The purpose of each of the charts below is to link the chemical causes of distinctive wine aromas to the potential descriptions we can use to describe these elements. Each class of aromatic compound is explained in more detail in our Science of Tasting Expanded Guide.
Special thanks to Madeline Puckette from Winefolly.com for working with us on these graphics.
Fruit, flower, and herb:
Earthy aromas are perhaps the most complex to define in origin. They can be the result of microbial activity (often described as organic earth) as well as complex reduced sulfur compounds (often described as inorganic or mineral). It was once assumed that earthy flavors made their way from the soil through the grapevine into the grape but modern science gives us a different—yet admittedly complex—picture.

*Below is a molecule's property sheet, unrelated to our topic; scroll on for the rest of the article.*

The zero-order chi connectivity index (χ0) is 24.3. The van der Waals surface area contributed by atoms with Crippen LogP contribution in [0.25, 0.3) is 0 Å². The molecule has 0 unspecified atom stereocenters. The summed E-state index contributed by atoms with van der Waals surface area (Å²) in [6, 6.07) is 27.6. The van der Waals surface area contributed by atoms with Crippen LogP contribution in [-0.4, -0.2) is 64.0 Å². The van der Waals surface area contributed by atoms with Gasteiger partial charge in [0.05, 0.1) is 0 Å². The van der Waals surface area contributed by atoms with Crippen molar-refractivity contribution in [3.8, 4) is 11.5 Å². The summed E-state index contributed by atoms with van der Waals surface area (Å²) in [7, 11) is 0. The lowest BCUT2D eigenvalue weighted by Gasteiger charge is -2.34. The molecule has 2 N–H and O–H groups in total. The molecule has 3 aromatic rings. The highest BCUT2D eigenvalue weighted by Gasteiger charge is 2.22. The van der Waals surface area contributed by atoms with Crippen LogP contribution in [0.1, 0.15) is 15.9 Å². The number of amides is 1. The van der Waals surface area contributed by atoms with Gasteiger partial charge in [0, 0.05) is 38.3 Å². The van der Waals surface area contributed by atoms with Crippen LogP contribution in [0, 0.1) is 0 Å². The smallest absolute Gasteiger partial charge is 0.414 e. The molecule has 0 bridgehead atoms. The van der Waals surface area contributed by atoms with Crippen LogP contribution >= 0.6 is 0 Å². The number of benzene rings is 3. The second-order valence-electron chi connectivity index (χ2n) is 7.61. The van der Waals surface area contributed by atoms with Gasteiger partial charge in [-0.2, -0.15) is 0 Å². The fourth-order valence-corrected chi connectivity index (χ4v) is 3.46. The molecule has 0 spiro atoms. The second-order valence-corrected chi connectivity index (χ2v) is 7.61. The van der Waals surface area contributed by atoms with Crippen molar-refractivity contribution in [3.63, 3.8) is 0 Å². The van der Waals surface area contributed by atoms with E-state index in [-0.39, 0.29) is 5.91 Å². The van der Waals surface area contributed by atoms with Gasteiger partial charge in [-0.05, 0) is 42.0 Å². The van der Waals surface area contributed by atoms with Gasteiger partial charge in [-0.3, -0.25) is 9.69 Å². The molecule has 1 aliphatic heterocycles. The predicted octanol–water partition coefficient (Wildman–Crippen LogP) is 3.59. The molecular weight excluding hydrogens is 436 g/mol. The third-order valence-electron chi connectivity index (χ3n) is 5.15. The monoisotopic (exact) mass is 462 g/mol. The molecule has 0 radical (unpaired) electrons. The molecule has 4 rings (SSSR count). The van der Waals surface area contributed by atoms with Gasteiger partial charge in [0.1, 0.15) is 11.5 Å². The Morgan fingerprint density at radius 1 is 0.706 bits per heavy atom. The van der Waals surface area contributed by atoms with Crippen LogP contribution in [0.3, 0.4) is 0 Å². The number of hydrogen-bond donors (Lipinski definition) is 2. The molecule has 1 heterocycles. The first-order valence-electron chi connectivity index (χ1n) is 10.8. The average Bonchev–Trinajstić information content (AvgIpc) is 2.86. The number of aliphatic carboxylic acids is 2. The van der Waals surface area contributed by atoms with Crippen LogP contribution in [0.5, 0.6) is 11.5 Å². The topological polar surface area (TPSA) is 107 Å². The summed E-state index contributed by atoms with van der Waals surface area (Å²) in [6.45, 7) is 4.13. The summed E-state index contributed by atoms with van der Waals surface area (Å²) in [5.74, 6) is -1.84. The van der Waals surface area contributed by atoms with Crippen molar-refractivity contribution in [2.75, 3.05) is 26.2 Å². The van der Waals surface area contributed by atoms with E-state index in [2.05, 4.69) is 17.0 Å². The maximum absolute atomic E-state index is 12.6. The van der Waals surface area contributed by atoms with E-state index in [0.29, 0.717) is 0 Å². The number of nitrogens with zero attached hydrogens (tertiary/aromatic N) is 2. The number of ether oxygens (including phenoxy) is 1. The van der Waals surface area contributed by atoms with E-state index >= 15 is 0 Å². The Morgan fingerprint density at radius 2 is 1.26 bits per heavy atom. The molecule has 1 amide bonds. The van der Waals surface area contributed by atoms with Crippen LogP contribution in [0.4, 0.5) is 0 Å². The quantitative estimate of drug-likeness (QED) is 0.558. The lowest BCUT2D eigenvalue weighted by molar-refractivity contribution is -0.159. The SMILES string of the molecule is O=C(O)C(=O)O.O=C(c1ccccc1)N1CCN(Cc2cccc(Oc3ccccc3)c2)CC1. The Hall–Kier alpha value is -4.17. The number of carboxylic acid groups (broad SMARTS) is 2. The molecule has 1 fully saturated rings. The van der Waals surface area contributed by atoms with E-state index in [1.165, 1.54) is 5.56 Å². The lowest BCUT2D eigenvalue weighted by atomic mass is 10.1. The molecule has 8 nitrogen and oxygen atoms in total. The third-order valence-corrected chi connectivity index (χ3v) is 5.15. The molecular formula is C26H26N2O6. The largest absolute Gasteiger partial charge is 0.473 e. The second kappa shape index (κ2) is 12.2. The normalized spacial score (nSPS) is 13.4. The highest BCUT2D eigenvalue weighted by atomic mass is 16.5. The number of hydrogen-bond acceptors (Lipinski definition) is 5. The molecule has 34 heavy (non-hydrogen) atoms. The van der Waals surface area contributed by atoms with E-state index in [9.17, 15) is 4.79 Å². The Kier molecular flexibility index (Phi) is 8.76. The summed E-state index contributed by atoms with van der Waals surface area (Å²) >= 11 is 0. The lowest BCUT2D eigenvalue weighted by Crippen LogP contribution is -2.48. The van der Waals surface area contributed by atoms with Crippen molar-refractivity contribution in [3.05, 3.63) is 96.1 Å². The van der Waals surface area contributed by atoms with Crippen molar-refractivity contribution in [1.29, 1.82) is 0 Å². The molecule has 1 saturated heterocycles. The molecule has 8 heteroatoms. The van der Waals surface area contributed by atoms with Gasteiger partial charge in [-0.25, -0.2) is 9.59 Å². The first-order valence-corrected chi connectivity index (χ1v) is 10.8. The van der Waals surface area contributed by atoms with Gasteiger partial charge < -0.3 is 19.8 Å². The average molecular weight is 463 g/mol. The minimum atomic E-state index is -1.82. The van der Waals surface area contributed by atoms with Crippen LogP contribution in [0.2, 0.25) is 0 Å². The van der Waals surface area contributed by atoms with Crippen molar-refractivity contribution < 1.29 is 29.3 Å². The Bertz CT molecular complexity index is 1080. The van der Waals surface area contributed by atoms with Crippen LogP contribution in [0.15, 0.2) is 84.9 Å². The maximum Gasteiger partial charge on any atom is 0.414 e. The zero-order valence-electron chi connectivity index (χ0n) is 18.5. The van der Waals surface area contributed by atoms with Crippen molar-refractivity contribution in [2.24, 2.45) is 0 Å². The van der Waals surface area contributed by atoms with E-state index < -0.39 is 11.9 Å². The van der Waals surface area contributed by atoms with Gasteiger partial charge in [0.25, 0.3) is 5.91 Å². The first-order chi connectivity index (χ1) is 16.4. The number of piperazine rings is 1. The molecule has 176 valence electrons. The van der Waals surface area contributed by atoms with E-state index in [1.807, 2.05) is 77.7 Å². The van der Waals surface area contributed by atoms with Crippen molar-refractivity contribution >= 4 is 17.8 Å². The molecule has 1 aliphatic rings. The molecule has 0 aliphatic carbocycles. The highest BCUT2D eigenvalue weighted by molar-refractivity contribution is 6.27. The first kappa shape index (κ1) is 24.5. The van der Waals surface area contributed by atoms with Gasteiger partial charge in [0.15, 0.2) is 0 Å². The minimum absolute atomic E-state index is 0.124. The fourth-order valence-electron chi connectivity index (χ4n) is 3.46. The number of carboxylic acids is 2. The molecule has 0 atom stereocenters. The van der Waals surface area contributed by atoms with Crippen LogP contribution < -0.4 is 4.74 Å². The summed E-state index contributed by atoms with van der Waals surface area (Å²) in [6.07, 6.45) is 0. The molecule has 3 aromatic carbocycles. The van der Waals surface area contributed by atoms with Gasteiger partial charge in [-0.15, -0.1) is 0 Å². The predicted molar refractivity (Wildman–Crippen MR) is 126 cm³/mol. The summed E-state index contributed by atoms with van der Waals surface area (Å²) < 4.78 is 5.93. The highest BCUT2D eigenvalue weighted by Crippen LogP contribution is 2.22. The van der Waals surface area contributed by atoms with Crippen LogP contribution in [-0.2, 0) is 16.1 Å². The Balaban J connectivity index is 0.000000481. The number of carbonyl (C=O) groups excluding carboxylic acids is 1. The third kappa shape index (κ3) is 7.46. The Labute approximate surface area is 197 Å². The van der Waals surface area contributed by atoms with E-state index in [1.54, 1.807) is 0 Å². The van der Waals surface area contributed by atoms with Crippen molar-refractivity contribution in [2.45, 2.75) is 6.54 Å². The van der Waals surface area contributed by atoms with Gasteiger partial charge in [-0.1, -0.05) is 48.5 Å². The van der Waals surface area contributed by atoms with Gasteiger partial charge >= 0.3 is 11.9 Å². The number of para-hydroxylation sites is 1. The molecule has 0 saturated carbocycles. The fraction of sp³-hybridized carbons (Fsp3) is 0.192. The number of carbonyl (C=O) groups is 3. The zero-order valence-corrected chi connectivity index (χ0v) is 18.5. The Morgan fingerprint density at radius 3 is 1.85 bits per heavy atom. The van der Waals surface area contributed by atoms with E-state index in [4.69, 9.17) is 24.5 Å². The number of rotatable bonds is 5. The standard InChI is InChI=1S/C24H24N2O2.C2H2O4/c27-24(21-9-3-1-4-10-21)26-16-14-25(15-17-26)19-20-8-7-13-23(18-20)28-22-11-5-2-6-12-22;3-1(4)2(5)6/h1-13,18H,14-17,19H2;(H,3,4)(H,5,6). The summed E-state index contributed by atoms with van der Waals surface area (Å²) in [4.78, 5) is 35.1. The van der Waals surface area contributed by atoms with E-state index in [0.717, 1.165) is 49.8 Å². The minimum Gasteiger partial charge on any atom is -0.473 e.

The spice of wine can come from both varietal fruit character as well as the influence of winemaking and oak aging. Distinguishing between the two can be an important factor in blind tasting.
The charts and subsequent notes presented here do not represent an endpoint, but rather an ongoing dialogue. They are by no means exhaustive and we can imagine more charts in the future linking other classes of compounds to potential descriptions. This dialogue and our understanding thereof will continue to improve, and sommeliers can become better professionals if we expanded upon both the poetry and prose of wine-tasting.
Have a wine showing Soured Grass/Sauerkraut. Sotheby's Wine Encyclopedia 5th edition is saying Sauerkraut is from excessive Malo, ie diacetyl or lactic acid. Above shows it to be VA. Can it be both Geoff Kruth? Thanks for your attention here!
For sure! Sauerkraut is high in both ethyl acetate (VA) and lactic bacteria. In the case of the first, it probably won't get better; if the wine is very young, the second is likely to improve with a bit of time in bottle.